During the years, she went to visit several clinicians (general practitioner, cardiologist, gastroenterologist, neurologist and psychiatrist) who diagnosed generalized anxiety disorder (GAD) in comorbidity with a major depressive disorder. These evaluations were justified by her premorbid personality, her symptomatology and her reaction to sad life events (as her father’s death). According to her somatic symptomatology (palpitations, trembles, dizziness, warm sensations, collapse) and psychic symptoms (apprehensive personality trait, ideation focused on her loved ones and her own health), it was possible to diagnose GAD. She also had some depressive symptoms as: depressed mood for more than 6 months, an inability to experience pleasure in everyday activities, sad facial appearance, slow speech and inconsistent attention. It is important to consider the high comorbid rates of GERD and psychiatric diseases [2].Psychological characteristics can predict the likelihood of GERD symptoms [3].Reflux symptoms occur more frequently in patients with a diagnosed psychiatric disorder than in patients without [4].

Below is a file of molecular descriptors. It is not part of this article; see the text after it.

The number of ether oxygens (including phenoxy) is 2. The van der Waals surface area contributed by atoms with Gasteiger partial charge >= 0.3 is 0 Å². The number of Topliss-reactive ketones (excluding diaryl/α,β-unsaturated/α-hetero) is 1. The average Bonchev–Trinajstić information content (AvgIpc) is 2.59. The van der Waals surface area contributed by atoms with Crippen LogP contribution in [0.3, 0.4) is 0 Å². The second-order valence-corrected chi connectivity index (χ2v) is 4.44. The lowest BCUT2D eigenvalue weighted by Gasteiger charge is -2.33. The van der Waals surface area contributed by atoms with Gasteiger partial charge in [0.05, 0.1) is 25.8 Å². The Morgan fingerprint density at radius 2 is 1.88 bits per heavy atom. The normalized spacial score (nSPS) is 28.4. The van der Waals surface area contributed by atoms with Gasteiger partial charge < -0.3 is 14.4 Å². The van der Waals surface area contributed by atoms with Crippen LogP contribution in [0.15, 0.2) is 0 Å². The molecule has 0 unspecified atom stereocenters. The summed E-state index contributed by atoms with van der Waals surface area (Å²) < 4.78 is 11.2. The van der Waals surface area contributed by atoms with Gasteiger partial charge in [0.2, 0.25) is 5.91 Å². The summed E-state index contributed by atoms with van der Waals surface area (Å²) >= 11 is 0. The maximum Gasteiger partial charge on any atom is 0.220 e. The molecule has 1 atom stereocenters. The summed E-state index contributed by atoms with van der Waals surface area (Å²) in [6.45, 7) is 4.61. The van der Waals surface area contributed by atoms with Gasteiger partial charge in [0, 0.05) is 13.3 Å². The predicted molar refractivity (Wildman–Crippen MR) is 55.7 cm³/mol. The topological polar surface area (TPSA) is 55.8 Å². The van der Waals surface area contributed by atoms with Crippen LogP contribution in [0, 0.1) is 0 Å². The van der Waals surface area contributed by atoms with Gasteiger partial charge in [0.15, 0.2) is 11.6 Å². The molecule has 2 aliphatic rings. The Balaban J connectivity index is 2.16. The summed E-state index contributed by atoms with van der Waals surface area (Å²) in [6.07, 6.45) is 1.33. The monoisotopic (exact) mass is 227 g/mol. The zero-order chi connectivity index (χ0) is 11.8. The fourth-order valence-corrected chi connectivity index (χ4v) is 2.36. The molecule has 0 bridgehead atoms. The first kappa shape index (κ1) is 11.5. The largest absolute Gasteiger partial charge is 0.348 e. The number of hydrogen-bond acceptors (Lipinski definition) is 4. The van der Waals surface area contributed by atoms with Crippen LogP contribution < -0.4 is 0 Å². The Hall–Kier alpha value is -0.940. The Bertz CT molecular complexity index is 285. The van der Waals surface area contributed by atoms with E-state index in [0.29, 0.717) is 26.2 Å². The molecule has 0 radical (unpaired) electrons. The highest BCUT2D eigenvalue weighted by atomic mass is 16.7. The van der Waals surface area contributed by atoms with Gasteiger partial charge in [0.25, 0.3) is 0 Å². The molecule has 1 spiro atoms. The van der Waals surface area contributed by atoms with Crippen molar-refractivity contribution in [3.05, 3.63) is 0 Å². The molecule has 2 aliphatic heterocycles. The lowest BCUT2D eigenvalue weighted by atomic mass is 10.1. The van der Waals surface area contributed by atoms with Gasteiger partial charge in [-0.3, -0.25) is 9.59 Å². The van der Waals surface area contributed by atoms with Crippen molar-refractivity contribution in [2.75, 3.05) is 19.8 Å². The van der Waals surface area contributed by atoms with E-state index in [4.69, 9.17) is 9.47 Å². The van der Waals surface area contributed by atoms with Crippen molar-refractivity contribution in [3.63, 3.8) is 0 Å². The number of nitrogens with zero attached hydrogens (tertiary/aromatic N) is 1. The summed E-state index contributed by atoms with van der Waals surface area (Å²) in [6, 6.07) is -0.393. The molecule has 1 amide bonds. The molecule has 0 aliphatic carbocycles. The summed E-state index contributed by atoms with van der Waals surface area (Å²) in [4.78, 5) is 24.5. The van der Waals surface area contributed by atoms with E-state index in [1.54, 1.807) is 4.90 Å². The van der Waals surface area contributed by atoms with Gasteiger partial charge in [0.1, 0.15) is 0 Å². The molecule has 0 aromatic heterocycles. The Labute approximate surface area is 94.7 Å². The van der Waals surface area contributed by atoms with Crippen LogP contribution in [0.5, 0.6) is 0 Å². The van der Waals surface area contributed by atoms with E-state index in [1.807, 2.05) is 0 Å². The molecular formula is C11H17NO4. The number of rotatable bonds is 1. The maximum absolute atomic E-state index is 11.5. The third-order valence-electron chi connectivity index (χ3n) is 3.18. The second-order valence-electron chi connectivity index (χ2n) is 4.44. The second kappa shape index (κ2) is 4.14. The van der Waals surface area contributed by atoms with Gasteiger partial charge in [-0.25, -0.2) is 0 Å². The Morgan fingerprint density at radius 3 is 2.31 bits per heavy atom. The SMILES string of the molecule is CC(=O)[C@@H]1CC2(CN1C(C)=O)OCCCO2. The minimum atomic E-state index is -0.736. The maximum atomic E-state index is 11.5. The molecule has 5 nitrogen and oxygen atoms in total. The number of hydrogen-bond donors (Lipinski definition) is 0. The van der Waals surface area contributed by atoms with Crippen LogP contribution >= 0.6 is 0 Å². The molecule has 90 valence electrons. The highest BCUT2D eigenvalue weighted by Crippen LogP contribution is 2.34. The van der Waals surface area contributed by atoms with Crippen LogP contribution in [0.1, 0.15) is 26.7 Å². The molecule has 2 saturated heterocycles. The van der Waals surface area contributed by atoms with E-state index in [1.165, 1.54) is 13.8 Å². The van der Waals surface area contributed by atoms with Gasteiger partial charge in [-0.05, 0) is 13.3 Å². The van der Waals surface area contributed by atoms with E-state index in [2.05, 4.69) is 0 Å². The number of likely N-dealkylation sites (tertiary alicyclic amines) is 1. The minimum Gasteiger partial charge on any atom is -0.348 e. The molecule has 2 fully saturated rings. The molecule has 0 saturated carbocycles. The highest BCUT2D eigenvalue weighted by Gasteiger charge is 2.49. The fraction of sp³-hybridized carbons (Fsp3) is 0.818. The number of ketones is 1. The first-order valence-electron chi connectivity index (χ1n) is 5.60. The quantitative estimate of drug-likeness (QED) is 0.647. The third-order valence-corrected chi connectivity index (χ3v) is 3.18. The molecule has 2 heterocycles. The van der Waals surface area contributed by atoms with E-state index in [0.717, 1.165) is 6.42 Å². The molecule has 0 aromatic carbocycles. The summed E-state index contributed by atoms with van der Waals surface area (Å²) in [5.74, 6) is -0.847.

The cerebrovascular ischemic attacks exacerbated her psychopathological conditions, complicating her diagnostic profile. Stroke and deep vein thrombosis (DVT) occurred probably because of the simultaneous presence of risk vascular factors (high blood pressure and hypercholesterolemia) [5, 6].
Symptoms such as belching, trembles, dizziness, syncope, changes in blood pressure, decreased salivation and progressively more severe stypsis, come out in favor of an autonomic impairment [7,8]. Furthermore, many of these kinds of patients show cerebrovascular lesions usually found in hypertensive subjects [9].
The patient followed different types of specific treatments, suitable for gastric disorders (esomeprazole 40 mg), blood pressure impairment (irbesartan 150 mg), anxious/depressive symptoms (paroxetine 8 drops, pregabalin 25 mg and bromazepam 10 drops as needed) and coagulation profile disease (acenocoumarol 4 mg). Nevertheless, clinical manifestations such as collapses, trembles, belching, agitation, weak salivation and severe stypsis continued.